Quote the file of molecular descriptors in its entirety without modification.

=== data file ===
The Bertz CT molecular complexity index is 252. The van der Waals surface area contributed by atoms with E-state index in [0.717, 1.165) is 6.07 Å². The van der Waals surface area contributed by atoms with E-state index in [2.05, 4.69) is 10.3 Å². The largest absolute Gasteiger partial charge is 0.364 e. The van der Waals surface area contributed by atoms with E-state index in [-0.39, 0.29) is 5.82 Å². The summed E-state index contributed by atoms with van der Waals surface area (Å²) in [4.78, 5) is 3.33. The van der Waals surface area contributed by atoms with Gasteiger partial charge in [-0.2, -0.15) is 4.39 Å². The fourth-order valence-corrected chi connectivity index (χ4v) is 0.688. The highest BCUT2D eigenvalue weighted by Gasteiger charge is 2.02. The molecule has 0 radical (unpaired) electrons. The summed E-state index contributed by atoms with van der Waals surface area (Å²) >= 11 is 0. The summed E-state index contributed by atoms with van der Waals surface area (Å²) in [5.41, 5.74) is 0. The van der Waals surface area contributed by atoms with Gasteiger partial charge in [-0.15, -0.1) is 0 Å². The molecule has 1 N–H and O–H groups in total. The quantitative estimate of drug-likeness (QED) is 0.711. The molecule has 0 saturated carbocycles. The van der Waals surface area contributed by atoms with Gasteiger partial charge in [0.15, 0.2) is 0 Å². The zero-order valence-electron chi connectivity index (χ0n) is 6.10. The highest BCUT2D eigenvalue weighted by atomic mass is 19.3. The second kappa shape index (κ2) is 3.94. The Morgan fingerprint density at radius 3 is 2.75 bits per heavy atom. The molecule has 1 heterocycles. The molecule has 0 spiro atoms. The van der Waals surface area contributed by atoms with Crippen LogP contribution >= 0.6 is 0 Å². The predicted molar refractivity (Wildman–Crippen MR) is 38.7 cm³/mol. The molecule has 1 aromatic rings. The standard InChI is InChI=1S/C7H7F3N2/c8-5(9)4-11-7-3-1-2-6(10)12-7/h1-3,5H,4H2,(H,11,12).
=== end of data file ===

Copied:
The Bertz CT molecular complexity index is 252. The van der Waals surface area contributed by atoms with E-state index in [0.717, 1.165) is 6.07 Å². The van der Waals surface area contributed by atoms with E-state index in [2.05, 4.69) is 10.3 Å². The largest absolute Gasteiger partial charge is 0.364 e. The van der Waals surface area contributed by atoms with E-state index in [-0.39, 0.29) is 5.82 Å². The summed E-state index contributed by atoms with van der Waals surface area (Å²) in [4.78, 5) is 3.33. The van der Waals surface area contributed by atoms with Gasteiger partial charge in [-0.2, -0.15) is 4.39 Å². The fourth-order valence-corrected chi connectivity index (χ4v) is 0.688. The highest BCUT2D eigenvalue weighted by Gasteiger charge is 2.02. The molecule has 0 radical (unpaired) electrons. The summed E-state index contributed by atoms with van der Waals surface area (Å²) >= 11 is 0. The summed E-state index contributed by atoms with van der Waals surface area (Å²) in [5.41, 5.74) is 0. The van der Waals surface area contributed by atoms with Gasteiger partial charge in [-0.15, -0.1) is 0 Å². The molecule has 1 N–H and O–H groups in total. The quantitative estimate of drug-likeness (QED) is 0.711. The molecule has 0 saturated carbocycles. The van der Waals surface area contributed by atoms with Gasteiger partial charge in [0.15, 0.2) is 0 Å². The zero-order valence-electron chi connectivity index (χ0n) is 6.10. The highest BCUT2D eigenvalue weighted by atomic mass is 19.3. The second kappa shape index (κ2) is 3.94. The Morgan fingerprint density at radius 3 is 2.75 bits per heavy atom. The molecule has 1 heterocycles. The molecule has 0 spiro atoms. The van der Waals surface area contributed by atoms with Crippen LogP contribution >= 0.6 is 0 Å². The predicted molar refractivity (Wildman–Crippen MR) is 38.7 cm³/mol. The molecule has 1 aromatic rings. The standard InChI is InChI=1S/C7H7F3N2/c8-5(9)4-11-7-3-1-2-6(10)12-7/h1-3,5H,4H2,(H,11,12).